At that point for the first time in my life I had a 4.0...but wasn’t happy with my major. I kind of fell into that weird slump that many veterans experience seeking “purpose” and thought to myself what profession is there that people will always need, regardless of the state of the world, be it economic depression, or the end of the world as we know it...a physician will always be necessary and always be someone that people turn to for help, leadership, and expertise. This is what really got me interested in the profession…looking back on my military service the one guy that we were always counting on and that everyone loved in the platoon was the medic known to grunts by the name “Doc.”
Scott is grateful for the full-tuition scholarship he received from the Engelstad Foundation. “It has lifted a significant financial burden from me. I won’t have as much stress and financial worry.” He wants to give back to Las Vegas, perhaps practicing in obstetrics-gynecology because of the joy that can come from helping bring a new life into the world.
I love Las Vegas and the state of Nevada more than any place in the world. I want to start a family here, raise my future kids here, and eventually die here. I ain’t leaving.”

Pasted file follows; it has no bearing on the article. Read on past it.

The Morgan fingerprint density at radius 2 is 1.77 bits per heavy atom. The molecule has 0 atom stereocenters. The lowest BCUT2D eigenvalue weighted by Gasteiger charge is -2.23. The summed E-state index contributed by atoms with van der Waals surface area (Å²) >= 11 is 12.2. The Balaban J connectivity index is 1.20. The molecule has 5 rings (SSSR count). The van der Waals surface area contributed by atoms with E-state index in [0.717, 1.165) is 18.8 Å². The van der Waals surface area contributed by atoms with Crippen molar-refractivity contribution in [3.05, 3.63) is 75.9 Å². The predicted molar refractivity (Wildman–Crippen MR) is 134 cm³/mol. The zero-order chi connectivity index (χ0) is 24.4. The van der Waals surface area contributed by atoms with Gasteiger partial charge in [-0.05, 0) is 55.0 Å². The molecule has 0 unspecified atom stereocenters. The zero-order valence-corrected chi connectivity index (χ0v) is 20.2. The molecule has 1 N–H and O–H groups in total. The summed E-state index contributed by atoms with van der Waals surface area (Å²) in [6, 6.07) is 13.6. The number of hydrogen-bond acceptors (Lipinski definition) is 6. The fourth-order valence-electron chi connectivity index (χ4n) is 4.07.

Scott says the often-daily adrenalin rush of combat in Afghanistan — he once stepped on an IED (improvised explosive device) that fortunately didn’t go off — can make a real impression on your psyche, particularly if you’re deployed several times to a war zone where it’s not uncommon to come under fire three times a day. He acknowledges veteran suicide is very real.
Just two weeks ago I spoke with a friend who was having a rough patch and was able to remind him that our military service is a part of us. It does not define us. We're veterans, yes, but so much more than that. We’re sons, brothers, fathers, husbands, medical students, police officers, firefighters...People are still counting on us and we have so much more to offer the world than our military experience.